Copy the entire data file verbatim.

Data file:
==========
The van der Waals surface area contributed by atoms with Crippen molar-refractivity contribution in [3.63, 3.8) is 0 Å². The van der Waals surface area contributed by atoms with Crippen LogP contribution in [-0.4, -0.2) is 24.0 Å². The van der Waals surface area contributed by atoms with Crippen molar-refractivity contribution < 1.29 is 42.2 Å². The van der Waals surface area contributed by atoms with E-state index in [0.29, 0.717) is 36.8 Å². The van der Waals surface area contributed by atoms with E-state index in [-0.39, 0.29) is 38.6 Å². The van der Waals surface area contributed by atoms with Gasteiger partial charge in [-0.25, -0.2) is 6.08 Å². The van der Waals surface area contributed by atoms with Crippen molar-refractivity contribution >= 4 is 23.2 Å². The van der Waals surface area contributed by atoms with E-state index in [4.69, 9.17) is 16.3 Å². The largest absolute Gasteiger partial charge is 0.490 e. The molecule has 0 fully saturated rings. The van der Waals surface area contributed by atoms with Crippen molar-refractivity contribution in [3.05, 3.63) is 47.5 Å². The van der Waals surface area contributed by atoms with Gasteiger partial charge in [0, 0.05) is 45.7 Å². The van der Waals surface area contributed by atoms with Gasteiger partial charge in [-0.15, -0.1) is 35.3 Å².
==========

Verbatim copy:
The van der Waals surface area contributed by atoms with Crippen molar-refractivity contribution in [3.63, 3.8) is 0 Å². The van der Waals surface area contributed by atoms with Crippen LogP contribution in [-0.4, -0.2) is 24.0 Å². The van der Waals surface area contributed by atoms with Crippen molar-refractivity contribution < 1.29 is 42.2 Å². The van der Waals surface area contributed by atoms with E-state index in [0.29, 0.717) is 36.8 Å². The van der Waals surface area contributed by atoms with E-state index in [-0.39, 0.29) is 38.6 Å². The van der Waals surface area contributed by atoms with Gasteiger partial charge in [-0.25, -0.2) is 6.08 Å². The van der Waals surface area contributed by atoms with Crippen molar-refractivity contribution >= 4 is 23.2 Å². The van der Waals surface area contributed by atoms with E-state index in [4.69, 9.17) is 16.3 Å². The largest absolute Gasteiger partial charge is 0.490 e. The molecule has 0 fully saturated rings. The van der Waals surface area contributed by atoms with Crippen molar-refractivity contribution in [3.05, 3.63) is 47.5 Å². The van der Waals surface area contributed by atoms with Gasteiger partial charge in [0, 0.05) is 45.7 Å². The van der Waals surface area contributed by atoms with Gasteiger partial charge in [-0.15, -0.1) is 35.3 Å².